Syllabus News Update for Tuesday, February 17, 2004

Syllabus News Update:
An Online Newsletter from Syllabus
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News for Tuesday, Feb. 17, 2004

* Publishers Sue Printing Services Over Uses of Digital Content
* 2004 “Codie” Software Award Finalists in Higher Ed Picked
* Paul Allen’s Digital Aristotle Project Moves Ahead
* Colorado Schools Receive $7 Million Equipment, Cash Grant
* Student Wins Lawsuit in Domain Name Suppression Case

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Publishers Sue Printing Services Over Uses of Digital Content

Six publishers have filed a copyright infringement suit against
Samuel Odunsi and Austin-based BISI Inc., the owners and
operators of Netpaks, Abel’s Copies and Speedway Copying. The
University of Chicago Press, Princeton University Press,
Elsevier Inc., Pearson Education Inc., John Wiley & Sons Inc.
and SAGE Publications allege that the printing services
routinely duplicated and distributed copyrighted materials
without obtaining permission from the publishers directly or
through Copyright Clearance Center. The publishers’ complaint
was filed recently in the U.S. District Court for the Western
District of Texas in Austin.

While recent enforcement in the text publishing have focused on
print coursepack distribution, the allegations against Odunsi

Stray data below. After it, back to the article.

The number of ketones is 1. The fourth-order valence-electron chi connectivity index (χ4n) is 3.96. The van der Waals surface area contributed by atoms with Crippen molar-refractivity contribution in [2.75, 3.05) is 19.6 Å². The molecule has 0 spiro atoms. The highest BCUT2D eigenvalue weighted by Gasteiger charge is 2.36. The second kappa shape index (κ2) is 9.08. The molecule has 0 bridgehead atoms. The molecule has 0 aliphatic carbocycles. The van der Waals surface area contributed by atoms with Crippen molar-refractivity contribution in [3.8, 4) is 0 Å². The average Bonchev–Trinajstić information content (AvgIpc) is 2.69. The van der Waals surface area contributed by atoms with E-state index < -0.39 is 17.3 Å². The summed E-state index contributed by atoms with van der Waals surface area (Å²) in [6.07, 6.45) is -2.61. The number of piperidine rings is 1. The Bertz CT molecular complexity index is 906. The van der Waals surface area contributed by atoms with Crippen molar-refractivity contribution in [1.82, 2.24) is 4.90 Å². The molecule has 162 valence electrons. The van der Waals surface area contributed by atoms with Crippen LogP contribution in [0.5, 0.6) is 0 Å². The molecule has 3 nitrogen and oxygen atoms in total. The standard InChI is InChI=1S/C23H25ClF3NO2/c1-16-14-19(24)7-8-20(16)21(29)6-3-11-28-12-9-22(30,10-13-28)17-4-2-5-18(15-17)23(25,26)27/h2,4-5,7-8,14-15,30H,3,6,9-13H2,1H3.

include copyright infringement of electronic content. The suit
alleges that Abel’s Copies and Speedway Copying illegally
distributed print coursepacks, while Netpaks offered online
versions of the content without obtaining copyright permission.
“It makes no difference whether the content is reproduced and
distributed as photocopies, or as digital copies accessed and
transmitted via the World Wide Web,” said Allan Adler, vice
president for Legal and Governmental Affairs for the
Association of American Publishers. “Businesses must recognize
that permission is required for commercial distribution of
copyright-protected content, regardless of format.”

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2004 “Codie” Award Finalists in Higher Ed Picked

The finalists of the 2004 “Codie” Awards, established by the
Software & Information Industry Association (SIIA), have been
announced. The Codies are a peer-recognition program, providing
a rare opportunity for companies to vie for the praise of their
competitors. Winners will be announced on May 18th. In the
category of Best Post-Secondary Educational Instruction
Solution, the finalists are:

-- ALEKS, from ALEKS Corp./McGraw-Hill Higher Education

An online instructional system that uses assessment of student
knowledge to enable targeted learning.

-- Advanced Listening, from DynEd International, Inc.

A strategy-based listening course for advanced ESL/EFL students.
The course features lectures from Stanford U. lecturers.
Specifically developed for high-level listening and note-taking
skills.

-- Sanako Lounge, from Sanako Corp.

A Web-based solution that facilitates teaching and learning
using media usually available only in the classroom. Enables
tutors to use voice interaction with students, as well as chat
and message boards.

-- EndNote, from Thomson ISI ResearchSoft

Enables researchers, students and librarians to search databases,
organize references and create quick bibliographies.

-- Reel Society from WILL Interactive, Inc./McGraw-Hill Higher
Education

Interactive training solution that uses “slice-of-life”
film-making and gaming techniques to teach sociology at the
college level.

Learn more: http://info.101com.com/default.asp?id=5293

Paul Allen’s Digital Aristotle Project Moves Ahead